“When Bernice Sandler was a schoolgirl in the 1930s and ’40s, she was annoyed that she was not allowed to do things that boys could do, like be a crossing guard, fill the inkwells or operate the slide projector.
When she was older, teaching part-time at the University of Maryland, she was told that she wasn’t being hired for a full-time job because “you come on too strong for a woman.” Another interviewer complained that women stayed home when their children were sick. Another rejected her by saying that she was “just a housewife who went back to school.”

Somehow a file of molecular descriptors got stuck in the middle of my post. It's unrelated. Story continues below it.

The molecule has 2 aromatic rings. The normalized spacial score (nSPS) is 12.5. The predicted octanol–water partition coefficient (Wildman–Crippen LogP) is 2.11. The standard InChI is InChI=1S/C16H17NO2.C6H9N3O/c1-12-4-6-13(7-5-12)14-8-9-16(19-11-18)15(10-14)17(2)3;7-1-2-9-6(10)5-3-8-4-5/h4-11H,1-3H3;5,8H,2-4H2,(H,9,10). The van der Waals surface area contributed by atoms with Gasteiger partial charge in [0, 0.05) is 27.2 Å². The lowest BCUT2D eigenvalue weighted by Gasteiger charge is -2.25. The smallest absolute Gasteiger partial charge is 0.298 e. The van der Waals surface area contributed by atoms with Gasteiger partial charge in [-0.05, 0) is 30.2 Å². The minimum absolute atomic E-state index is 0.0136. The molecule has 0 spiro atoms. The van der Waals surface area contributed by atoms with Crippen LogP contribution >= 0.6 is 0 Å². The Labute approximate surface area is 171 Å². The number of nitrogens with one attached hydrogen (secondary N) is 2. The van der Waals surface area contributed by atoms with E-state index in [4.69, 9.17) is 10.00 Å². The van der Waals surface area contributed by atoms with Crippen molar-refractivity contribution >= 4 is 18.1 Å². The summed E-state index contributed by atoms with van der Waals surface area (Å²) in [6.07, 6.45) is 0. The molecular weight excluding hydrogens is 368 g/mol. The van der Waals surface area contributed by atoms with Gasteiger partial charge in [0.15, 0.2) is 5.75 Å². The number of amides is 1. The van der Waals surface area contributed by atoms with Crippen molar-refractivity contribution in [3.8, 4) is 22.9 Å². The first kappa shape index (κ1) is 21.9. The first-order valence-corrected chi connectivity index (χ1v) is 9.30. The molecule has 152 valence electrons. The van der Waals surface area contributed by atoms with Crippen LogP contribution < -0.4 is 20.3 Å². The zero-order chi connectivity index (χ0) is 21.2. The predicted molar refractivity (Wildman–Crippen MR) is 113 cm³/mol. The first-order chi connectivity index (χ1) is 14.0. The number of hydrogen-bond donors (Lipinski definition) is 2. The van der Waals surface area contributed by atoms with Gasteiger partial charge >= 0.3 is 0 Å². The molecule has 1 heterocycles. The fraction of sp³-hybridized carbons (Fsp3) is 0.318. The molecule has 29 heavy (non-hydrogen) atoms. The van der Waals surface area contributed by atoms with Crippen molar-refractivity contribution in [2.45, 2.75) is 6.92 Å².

By that time, which was 1969, Dr. Sandler was more than annoyed. She was good and mad. And that led her to become the driving force behind the creation of Title IX, the sweeping civil rights law of 1972 that barred sex discrimination by educational institutions that received federal funding.
Dr. Sandler, who died on Saturday at 90, was known as “the godmother of Title IX.” She was central to its development, passage and implementation
The law would change the landscape of education. It required that male and female students have equal access to admissions, resources and financial assistance, among other things.
“Every woman who has gone to college, gotten a law degree or a medical degree, was able to take shop instead of home-ec, or went to a military academy really owes her a huge debt,” Margaret Dunkle, a research colleague and friend, said in a telephone interview.”